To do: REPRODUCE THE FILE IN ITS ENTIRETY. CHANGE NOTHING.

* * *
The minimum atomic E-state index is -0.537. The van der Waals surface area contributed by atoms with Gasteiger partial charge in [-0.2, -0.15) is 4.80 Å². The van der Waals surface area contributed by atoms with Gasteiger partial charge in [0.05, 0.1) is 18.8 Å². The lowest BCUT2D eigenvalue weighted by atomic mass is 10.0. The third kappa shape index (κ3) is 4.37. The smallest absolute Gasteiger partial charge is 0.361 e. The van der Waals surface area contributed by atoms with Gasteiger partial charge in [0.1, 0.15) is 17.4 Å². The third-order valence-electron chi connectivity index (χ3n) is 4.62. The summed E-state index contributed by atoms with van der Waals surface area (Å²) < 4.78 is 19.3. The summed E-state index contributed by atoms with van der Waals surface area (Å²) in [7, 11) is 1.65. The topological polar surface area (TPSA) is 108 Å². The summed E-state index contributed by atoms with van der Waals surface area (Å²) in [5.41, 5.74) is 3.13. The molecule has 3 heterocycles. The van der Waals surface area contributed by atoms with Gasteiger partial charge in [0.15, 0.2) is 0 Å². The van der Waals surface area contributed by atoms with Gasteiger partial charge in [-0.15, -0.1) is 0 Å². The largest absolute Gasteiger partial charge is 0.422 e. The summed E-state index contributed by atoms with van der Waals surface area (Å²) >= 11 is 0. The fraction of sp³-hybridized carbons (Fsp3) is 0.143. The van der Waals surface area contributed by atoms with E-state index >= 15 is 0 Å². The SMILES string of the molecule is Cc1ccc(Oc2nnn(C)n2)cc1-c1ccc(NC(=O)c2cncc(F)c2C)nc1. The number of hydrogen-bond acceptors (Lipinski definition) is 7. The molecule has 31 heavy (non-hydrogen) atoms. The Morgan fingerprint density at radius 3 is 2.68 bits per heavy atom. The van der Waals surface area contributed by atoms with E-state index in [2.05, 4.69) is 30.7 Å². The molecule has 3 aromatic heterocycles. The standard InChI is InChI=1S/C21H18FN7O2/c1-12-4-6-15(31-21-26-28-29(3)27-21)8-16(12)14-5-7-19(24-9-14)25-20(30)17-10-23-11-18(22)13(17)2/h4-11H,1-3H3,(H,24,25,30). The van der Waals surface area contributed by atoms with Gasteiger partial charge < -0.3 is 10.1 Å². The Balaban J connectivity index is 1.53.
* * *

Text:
The minimum atomic E-state index is -0.537. The van der Waals surface area contributed by atoms with Gasteiger partial charge in [-0.2, -0.15) is 4.80 Å². The van der Waals surface area contributed by atoms with Gasteiger partial charge in [0.05, 0.1) is 18.8 Å². The lowest BCUT2D eigenvalue weighted by atomic mass is 10.0. The third kappa shape index (κ3) is 4.37. The smallest absolute Gasteiger partial charge is 0.361 e. The van der Waals surface area contributed by atoms with Gasteiger partial charge in [0.1, 0.15) is 17.4 Å². The third-order valence-electron chi connectivity index (χ3n) is 4.62. The summed E-state index contributed by atoms with van der Waals surface area (Å²) < 4.78 is 19.3. The summed E-state index contributed by atoms with van der Waals surface area (Å²) in [7, 11) is 1.65. The topological polar surface area (TPSA) is 108 Å². The summed E-state index contributed by atoms with van der Waals surface area (Å²) in [5.41, 5.74) is 3.13. The molecule has 3 heterocycles. The van der Waals surface area contributed by atoms with Gasteiger partial charge in [0.15, 0.2) is 0 Å². The van der Waals surface area contributed by atoms with Gasteiger partial charge in [-0.15, -0.1) is 0 Å². The largest absolute Gasteiger partial charge is 0.422 e. The summed E-state index contributed by atoms with van der Waals surface area (Å²) >= 11 is 0. The fraction of sp³-hybridized carbons (Fsp3) is 0.143. The van der Waals surface area contributed by atoms with E-state index >= 15 is 0 Å². The SMILES string of the molecule is Cc1ccc(Oc2nnn(C)n2)cc1-c1ccc(NC(=O)c2cncc(F)c2C)nc1. The number of hydrogen-bond acceptors (Lipinski definition) is 7. The molecule has 31 heavy (non-hydrogen) atoms. The Morgan fingerprint density at radius 3 is 2.68 bits per heavy atom. The van der Waals surface area contributed by atoms with E-state index in [2.05, 4.69) is 30.7 Å². The molecule has 3 aromatic heterocycles. The standard InChI is InChI=1S/C21H18FN7O2/c1-12-4-6-15(31-21-26-28-29(3)27-21)8-16(12)14-5-7-19(24-9-14)25-20(30)17-10-23-11-18(22)13(17)2/h4-11H,1-3H3,(H,24,25,30). The van der Waals surface area contributed by atoms with Gasteiger partial charge < -0.3 is 10.1 Å². The Balaban J connectivity index is 1.53.